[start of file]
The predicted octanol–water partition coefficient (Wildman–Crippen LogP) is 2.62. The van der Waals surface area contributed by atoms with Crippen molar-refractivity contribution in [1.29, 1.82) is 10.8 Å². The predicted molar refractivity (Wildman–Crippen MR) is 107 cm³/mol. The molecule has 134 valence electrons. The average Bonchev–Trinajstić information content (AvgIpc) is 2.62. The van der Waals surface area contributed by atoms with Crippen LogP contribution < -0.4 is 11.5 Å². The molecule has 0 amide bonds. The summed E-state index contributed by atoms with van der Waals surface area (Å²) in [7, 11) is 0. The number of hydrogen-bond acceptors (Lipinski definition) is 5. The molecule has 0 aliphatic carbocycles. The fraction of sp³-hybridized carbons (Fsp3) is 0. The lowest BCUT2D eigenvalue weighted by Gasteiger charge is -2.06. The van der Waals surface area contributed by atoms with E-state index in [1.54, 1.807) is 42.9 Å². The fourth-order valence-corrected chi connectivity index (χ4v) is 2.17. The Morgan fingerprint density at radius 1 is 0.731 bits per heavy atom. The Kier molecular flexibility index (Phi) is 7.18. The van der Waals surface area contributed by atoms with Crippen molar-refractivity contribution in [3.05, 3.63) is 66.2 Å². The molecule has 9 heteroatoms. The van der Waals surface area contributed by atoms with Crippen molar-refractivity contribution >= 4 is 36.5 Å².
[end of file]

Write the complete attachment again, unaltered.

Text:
The predicted octanol–water partition coefficient (Wildman–Crippen LogP) is 2.62. The van der Waals surface area contributed by atoms with Crippen molar-refractivity contribution in [1.29, 1.82) is 10.8 Å². The predicted molar refractivity (Wildman–Crippen MR) is 107 cm³/mol. The molecule has 134 valence electrons. The average Bonchev–Trinajstić information content (AvgIpc) is 2.62. The van der Waals surface area contributed by atoms with Crippen LogP contribution < -0.4 is 11.5 Å². The molecule has 0 amide bonds. The summed E-state index contributed by atoms with van der Waals surface area (Å²) in [7, 11) is 0. The number of hydrogen-bond acceptors (Lipinski definition) is 5. The molecule has 0 aliphatic carbocycles. The fraction of sp³-hybridized carbons (Fsp3) is 0. The lowest BCUT2D eigenvalue weighted by Gasteiger charge is -2.06. The van der Waals surface area contributed by atoms with E-state index in [1.54, 1.807) is 42.9 Å². The fourth-order valence-corrected chi connectivity index (χ4v) is 2.17. The Morgan fingerprint density at radius 1 is 0.731 bits per heavy atom. The Kier molecular flexibility index (Phi) is 7.18. The van der Waals surface area contributed by atoms with Crippen molar-refractivity contribution in [3.05, 3.63) is 66.2 Å². The molecule has 9 heteroatoms. The van der Waals surface area contributed by atoms with Crippen molar-refractivity contribution >= 4 is 36.5 Å².